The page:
The D programming language has the concept of a slice. Slices are a neat way to do data processing with arrays but have a fundamental flaw, related to garbage collection, that I’ll explain here. I’ll also present a way that this flaw can be fixed.
Crash Course on Slices
I’m not going to explain slices in all their glory – see this instead. The short story is this: A slice is simply a length + pointer pair. The pointer points to some arbitrary memory and the length specifies how many contiguous elements are at that location in memory. D does not really have arrays in the traditional sense. Consider this code:
int xs = [1, 2, 3, 4, 5];
The xs variable is not actually an array. It’s a slice with a length of 5 and a pointer to somewhere in memory. We can now do this:
int ys = xs[1 .. 4];
This is what slicing means and where the name slice comes from. The ys variable is now a slice with a length of 3 and a pointer to the second element in xs. Slices are especially beautiful in string processing code since you can pick off parts of a string easily.
The Problem with Slices
First, a thing to note: Slices are passed by value. This means that they are effectively a two-word struct being passed around. This is of course for efficiency reasons, since allocating a heap object for every slice would be unreasonably wasteful.
Now, consider that the pointer part of a slice can point to GC-managed memory. This means that the garbage collector has to scan it. This is not bad in itself, but let’s review the code above:
int ys = xs[1 .. 4];
As said, ys’s pointer is now pointing inside xs’s memory block. We have an interior pointer. This forces the garbage collector to not only scan slices conservatively, but also to assume that their pointer part can be an interior pointer. And this is for every single array/slice in a D program.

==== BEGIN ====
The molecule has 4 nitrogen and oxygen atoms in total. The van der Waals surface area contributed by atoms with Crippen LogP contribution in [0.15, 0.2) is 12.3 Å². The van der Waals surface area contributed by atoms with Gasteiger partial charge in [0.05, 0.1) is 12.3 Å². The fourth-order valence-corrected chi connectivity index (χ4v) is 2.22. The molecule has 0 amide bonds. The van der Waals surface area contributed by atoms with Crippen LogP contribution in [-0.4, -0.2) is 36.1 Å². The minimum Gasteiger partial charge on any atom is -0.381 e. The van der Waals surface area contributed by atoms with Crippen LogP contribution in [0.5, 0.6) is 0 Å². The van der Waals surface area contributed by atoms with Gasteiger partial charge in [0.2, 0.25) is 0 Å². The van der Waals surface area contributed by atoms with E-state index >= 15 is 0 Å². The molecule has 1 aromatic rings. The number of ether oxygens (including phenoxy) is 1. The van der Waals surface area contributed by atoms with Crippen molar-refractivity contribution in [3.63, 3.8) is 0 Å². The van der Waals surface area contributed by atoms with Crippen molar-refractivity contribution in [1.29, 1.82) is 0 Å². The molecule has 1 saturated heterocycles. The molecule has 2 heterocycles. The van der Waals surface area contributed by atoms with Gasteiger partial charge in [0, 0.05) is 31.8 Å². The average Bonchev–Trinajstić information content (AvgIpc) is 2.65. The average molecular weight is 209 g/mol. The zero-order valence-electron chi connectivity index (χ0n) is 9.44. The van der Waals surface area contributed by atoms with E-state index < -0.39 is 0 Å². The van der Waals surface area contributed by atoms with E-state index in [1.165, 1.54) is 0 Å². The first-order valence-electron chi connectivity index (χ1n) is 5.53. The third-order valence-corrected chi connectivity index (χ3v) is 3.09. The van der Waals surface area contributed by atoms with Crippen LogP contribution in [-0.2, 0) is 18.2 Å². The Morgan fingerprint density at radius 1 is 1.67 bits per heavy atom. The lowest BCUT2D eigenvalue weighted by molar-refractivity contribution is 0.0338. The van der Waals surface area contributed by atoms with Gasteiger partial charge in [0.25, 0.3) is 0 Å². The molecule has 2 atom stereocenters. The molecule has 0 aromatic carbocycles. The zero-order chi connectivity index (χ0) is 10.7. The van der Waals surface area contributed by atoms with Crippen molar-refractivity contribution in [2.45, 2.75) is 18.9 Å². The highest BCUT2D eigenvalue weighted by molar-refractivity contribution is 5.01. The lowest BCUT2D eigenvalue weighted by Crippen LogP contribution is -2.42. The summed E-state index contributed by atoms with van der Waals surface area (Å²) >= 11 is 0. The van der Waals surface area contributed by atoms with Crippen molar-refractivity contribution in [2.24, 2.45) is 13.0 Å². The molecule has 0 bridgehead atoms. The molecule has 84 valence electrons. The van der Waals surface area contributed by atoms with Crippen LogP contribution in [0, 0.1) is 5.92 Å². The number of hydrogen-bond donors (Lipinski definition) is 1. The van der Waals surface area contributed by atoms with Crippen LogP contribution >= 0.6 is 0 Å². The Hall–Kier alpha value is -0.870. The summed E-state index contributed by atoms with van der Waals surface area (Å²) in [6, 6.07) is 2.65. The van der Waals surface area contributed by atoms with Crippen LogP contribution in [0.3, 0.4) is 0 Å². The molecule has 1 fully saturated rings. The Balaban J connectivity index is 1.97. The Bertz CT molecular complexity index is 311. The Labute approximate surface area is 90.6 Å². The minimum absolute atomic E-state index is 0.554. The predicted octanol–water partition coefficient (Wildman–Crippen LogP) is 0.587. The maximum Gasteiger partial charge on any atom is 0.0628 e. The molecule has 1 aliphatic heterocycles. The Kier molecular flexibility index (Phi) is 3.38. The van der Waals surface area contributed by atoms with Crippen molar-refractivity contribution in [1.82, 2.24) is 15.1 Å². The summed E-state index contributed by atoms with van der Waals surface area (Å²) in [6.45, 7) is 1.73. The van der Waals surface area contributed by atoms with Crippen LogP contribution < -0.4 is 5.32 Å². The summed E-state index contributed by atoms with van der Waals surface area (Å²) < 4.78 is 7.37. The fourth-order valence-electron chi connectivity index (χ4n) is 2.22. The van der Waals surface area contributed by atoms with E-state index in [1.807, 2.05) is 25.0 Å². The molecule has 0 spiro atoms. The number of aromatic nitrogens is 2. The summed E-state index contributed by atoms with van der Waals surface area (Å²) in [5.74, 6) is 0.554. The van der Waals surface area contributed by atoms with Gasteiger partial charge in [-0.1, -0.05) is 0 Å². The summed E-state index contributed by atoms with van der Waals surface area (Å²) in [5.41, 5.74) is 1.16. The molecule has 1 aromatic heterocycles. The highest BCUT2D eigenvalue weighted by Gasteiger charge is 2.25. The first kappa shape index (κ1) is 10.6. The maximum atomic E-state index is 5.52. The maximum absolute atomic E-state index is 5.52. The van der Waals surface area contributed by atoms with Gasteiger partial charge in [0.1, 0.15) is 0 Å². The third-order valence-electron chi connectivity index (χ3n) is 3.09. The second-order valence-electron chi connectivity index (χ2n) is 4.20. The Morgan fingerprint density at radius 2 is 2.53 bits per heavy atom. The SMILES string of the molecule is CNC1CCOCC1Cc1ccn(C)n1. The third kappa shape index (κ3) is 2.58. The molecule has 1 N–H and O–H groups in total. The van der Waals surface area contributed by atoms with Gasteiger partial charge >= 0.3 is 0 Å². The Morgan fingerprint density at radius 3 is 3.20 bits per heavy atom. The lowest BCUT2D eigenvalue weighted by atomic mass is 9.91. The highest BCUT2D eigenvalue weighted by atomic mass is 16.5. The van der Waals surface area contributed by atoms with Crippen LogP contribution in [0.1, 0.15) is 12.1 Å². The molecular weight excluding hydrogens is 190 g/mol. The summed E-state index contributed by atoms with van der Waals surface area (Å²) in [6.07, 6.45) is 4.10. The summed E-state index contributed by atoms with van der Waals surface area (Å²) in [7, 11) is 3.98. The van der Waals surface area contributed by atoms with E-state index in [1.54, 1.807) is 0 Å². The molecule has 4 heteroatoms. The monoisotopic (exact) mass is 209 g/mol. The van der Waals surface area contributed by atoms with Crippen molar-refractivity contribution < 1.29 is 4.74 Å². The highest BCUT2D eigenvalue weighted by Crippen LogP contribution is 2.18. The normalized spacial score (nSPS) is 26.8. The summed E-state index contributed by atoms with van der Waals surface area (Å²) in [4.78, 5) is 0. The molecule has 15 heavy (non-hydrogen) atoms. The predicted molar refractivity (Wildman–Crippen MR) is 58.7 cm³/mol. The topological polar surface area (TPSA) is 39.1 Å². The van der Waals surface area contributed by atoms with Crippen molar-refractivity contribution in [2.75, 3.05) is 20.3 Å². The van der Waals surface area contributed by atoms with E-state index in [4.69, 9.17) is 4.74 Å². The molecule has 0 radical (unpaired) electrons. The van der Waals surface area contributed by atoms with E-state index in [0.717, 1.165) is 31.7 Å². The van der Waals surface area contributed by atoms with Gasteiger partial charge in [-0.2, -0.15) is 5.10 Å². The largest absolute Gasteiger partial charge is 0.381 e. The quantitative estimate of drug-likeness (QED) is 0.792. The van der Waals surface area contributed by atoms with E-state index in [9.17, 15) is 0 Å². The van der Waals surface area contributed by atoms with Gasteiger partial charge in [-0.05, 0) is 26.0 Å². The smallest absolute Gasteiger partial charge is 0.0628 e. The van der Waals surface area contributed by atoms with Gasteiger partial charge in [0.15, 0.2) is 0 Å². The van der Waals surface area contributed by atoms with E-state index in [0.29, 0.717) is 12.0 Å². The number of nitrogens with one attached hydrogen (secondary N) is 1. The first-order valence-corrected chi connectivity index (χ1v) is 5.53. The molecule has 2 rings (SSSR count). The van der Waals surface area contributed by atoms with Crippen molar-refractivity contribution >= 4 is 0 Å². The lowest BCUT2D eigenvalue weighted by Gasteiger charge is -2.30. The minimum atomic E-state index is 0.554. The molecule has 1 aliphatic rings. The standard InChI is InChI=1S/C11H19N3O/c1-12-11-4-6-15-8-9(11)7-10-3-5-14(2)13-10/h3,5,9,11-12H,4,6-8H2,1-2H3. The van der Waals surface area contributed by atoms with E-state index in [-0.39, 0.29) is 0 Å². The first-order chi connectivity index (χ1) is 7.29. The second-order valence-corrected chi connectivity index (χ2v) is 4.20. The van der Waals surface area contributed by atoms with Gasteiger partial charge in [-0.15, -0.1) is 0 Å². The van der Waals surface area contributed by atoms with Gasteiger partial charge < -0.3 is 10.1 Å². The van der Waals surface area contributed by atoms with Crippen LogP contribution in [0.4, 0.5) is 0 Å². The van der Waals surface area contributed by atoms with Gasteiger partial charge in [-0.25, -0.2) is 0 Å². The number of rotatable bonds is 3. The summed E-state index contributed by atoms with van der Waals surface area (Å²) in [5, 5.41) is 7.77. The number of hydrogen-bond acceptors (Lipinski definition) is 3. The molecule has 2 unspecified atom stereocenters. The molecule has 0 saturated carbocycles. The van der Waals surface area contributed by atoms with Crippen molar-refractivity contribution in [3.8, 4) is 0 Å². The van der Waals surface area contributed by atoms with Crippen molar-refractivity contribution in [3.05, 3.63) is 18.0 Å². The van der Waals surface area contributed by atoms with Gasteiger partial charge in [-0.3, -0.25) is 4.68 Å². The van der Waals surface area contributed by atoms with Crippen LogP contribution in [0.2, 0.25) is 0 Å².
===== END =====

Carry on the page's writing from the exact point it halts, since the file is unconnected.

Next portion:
This is clearly a huge problem for type-precise garbage collection.
The Proposed Solution
Given an arbitrary slice pointing to any non-null memory, we want to be able to immediately tell whether that block of memory is GC-managed without having to do a heap range check on the slice’s pointer.
There is fundamentally only one way to solve this problem (without introducing unacceptable overhead) with two variations. It boils down to storing a pointer to the original memory block in the slice. This means that slices will become 3 words long. This is a significant change because it means an extra word to copy around when slices are passed between functions. On the other hand, I think the advantages it gives in garbage collection complexity (or rather, reduction thereof) outweigh that.
So, previously, slices look like this (assuming a word size of 8):
------ ------------ Offset Value ------ ------------ 0 Length 8 Pointer ------ ------------
In my scheme, slices look like this:
------ ------------ Offset Value ------ ------------ 0 Length 8 Base Pointer 16 Pointer ------ ------------
The base pointer here is the pointer to the start of the memory block. This ensures that the GC can trivially figured out that the memory is live. The pointer is then the (possibly interior) pointer to the relevant part of the memory block as in the old slice representation.
The other variation looks like this:
------ ------------ Offset Value ------ ------------ 8 Base Pointer 16 Offset ------ ------------
Here, offset means the offset into the base pointer to get the actual region of memory that the slice points to. This does mean a little extra work when doing indexing. It also assumes that the location the base pointer points to stores the memory block’s length. This scheme allows slices to work with arrays in the Common Language Infrastructure and other virtual machines. It would not work for plain D that compiles to native code, however.
I hope one of these variations can be worked into the D language. The current situation is highly problematic for garbage collection — and also prevents a D port to the .NET ecosystem — and needs to be addressed.
Comments very welcome – if you spot a flaw in the proposed solution, do say so. If something about the new scheme seems confusing or unsound, speak up too – it probably indicates a flaw. Suggestions for a better solution are also appreciated!